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Well-known actor Tom Alter passes away

Tom Alter
Tom Alter
Well-known film and theatre actor Tom Alter passed away at his residence here on Friday after losing a battle with skin cancer.
 
He was 67. He is survived by his wife Carol Evans, son Jamie Alter, a sports journalist, and daughter Afshaan.
 
According to sources, Alter was being treated for stage four of squamous cell carcinoma, a type of skin cancer, at a Mumbai hospital, where he had been admitted earlier this month. He returned home on Thursday and breathed his last on Friday night, they said.
 
"It is with sadness we announce the death of Tom Alter, actor, writer, director, Padma Shri, and our dear husband and father. Tom passed away Friday night at home with his family and close family members in attendance. We ask for their privacy to be respected at this time," a statement issued by the family said.
 
During an illustrious career of more than four decades, Alter acted in more than 300 movies and in several television series and plays.
 
Thomas Beach Alter was born on June 22, 1950 at Landour near Musoorie, now in Uttarakhand, to American Christian missionaries of English and Scottish ancestry, who had made India their home.
 
His grandparents migrated to India from Ohio, United States in November 1916, arriving first in Madras, now Chennai and later settling down in Lahore. His father was born in Sialkot, now in Pakistan.
 
After the partition of India, his parents moved to India and lived in Allahabad, Jabalpur and Saharanpur before finally settling down in Rajpur, a small town between Dehradun and Mussoorie in present-day Uttarakhand in 1954. His elder sister, Martha Chen, has a PhD in South Asian Studies from University of Pennsylvania and teaches at Harvard University. His brother John is a poet and a teacher.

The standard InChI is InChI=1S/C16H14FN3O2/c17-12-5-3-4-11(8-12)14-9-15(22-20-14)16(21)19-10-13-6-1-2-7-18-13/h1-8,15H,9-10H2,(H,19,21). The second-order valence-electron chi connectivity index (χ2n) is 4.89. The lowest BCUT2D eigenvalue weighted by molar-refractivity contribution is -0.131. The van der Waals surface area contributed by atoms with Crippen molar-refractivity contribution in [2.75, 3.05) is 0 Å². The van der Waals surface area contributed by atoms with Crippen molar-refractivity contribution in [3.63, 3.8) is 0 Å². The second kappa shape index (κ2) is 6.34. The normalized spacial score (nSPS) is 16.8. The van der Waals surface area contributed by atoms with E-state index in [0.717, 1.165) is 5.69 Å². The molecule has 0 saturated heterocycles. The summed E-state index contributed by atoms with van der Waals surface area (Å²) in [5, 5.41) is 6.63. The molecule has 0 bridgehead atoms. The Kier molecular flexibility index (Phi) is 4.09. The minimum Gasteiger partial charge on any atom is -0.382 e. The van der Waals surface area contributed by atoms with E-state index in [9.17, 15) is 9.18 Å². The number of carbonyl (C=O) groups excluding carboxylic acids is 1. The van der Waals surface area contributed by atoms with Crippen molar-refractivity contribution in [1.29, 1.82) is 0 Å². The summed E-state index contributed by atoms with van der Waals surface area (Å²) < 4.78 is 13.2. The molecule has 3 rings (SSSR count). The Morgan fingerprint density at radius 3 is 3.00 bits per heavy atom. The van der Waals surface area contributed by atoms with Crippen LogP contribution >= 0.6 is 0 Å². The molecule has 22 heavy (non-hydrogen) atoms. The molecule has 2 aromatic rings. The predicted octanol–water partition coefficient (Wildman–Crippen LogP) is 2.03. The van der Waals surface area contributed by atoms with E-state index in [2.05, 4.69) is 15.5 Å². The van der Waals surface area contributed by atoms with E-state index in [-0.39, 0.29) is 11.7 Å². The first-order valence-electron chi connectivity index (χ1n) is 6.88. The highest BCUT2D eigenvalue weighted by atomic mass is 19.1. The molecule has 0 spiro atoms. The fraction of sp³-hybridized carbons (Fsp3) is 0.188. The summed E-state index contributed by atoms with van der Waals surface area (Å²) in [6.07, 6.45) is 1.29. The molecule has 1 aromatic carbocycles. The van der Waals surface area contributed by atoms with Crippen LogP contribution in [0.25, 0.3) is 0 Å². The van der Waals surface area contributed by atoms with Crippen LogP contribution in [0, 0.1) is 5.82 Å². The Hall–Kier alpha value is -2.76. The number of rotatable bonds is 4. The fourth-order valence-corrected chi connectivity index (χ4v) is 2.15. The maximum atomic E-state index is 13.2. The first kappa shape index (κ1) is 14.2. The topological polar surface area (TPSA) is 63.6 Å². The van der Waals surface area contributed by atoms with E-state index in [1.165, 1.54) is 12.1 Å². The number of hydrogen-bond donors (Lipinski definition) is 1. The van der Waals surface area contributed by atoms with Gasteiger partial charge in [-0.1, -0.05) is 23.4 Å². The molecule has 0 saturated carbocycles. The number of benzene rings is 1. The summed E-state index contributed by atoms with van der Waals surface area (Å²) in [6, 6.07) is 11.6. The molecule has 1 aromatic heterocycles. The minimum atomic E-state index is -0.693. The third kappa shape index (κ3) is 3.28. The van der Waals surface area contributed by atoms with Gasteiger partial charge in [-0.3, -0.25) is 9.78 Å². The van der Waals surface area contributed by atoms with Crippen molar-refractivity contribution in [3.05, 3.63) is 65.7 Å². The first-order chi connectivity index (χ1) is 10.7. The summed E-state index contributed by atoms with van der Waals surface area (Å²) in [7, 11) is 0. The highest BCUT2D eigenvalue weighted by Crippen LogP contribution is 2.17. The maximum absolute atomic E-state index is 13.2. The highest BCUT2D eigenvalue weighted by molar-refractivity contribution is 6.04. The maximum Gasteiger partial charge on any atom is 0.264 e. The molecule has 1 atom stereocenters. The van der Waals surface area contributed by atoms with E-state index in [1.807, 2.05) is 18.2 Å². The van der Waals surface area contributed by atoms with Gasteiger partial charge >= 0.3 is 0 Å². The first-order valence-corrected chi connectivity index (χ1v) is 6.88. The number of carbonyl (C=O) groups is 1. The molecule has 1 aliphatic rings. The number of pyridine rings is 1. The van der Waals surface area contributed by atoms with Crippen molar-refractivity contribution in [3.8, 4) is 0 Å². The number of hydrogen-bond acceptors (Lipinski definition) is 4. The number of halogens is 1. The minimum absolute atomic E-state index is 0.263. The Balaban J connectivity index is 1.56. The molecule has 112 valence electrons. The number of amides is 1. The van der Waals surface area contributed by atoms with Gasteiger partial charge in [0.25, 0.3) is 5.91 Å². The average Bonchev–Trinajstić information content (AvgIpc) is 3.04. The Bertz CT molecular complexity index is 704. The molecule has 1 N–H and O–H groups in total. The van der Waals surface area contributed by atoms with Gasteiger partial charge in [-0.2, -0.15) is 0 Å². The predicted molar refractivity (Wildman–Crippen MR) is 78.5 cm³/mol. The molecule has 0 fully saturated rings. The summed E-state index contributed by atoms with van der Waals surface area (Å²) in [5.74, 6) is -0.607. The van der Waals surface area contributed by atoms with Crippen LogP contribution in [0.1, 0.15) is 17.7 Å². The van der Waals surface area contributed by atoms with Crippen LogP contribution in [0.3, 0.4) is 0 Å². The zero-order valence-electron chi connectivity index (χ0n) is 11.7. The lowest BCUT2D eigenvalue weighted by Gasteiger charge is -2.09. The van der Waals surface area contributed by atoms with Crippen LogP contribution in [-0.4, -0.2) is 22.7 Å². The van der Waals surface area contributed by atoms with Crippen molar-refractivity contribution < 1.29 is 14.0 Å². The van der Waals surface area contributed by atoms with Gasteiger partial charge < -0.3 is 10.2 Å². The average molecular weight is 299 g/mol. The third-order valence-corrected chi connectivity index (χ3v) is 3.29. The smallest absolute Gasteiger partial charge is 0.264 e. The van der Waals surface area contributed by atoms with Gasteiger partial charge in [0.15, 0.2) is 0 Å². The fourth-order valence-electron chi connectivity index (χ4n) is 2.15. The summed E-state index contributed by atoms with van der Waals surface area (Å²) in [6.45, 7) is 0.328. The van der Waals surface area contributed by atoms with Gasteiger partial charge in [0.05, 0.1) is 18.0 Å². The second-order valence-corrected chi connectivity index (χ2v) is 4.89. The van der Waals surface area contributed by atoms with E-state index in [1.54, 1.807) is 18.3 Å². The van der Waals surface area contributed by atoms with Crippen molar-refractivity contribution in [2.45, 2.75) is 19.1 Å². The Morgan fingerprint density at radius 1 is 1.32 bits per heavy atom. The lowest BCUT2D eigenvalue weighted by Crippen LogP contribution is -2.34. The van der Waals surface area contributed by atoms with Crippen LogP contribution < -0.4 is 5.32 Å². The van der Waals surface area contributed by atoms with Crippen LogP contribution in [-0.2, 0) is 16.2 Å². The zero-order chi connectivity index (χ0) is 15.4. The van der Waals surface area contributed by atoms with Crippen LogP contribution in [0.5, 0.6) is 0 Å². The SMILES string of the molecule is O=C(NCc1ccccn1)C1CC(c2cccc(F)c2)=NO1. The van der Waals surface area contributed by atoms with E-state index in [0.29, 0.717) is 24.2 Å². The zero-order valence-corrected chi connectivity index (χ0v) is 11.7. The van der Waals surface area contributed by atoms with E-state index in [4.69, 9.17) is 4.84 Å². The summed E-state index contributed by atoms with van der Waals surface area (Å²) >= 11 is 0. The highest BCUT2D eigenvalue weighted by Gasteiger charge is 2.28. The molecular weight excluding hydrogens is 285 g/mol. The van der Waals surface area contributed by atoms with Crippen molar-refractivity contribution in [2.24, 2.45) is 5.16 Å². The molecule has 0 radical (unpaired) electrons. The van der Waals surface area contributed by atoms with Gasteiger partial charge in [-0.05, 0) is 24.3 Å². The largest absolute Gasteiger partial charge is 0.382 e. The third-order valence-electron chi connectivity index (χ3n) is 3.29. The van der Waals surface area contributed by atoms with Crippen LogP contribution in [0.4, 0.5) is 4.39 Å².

Alter picked up fluent Hindi at Woodstock School in Mussoorie and later went to study at Yale, but returned after a year. He worked as a school teacher and worked at various other jobs, but somewhere along the way was bitten by the Hindi film bug, especially after watching Rajesh Khanna in Aradhana. He finally ended up enrolling at the Film and Television Institute of India in Pune and studied acting there from 1972-74 with  Naseeruddin Shah, Benjamin Gilani and Shabana Azmi among his fellow-students.
 
He made his debut in HIndi movies in 1976 with a small role in Charas and went on to appear in films such as Shatranj Ke Khiladi, Gandhi, Krant, Bose: The Forgotten Hero, Veer Zara, Junoon, Ram Teri Ganga Maili, Aashiqui, Gumrah, Sardar, Kala Pani and Parinda. He worked with top directors such as Satyajit Ray, Shyam Benegal, Raj Kapoor, Manoj Kumar, V. Shataram, Hrishikesh Mukherjee, Manmohan Desai, Subhash Ghai, Chetan Anand, Vidhu Vinod Chopra, Mahesh Bhatt and Ketan Mehta.
 
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He also acted in several films in Bengali, Assamese, Telugu, Tamil, Malayalam and Kumaoni. Foreign films he appeared in included Gandhi and One Night with the King.
 
He also appeared in the much-acclaimed television series Zabaan Sambhalke (1993-97), an adaptation of the British sitcom Mind Your Language, which also featured Pankaj Kapoor. He was also part of TV shows such as Shaktiman and Captain Vyom, which were popular with children. He also did the role of the gangster Keshav Kalsi in the hit television series Junoon in the 1990s.
 
He remained active in theatre throughout his career and played Mirza Ghalib in the play Ghalib in Delhi.
 
In 1977, Naseeruddin Shah, Benjamin Gilani and he formed a theatre group called Motley Productions, which has produced many plays over the years. He also worked with New Delhi theatre group Pierrot's Troupe.
 
Among other things, he dabbled in direction and also worked as a sports journalist in the 1980s and 1990s. He has written three books, including two works of fiction.
 
The Government honoured him with the Padma Shri, the country's fourth highest civilian honour, in 2008 for his services to the field of arts and cinema.
 
NNN
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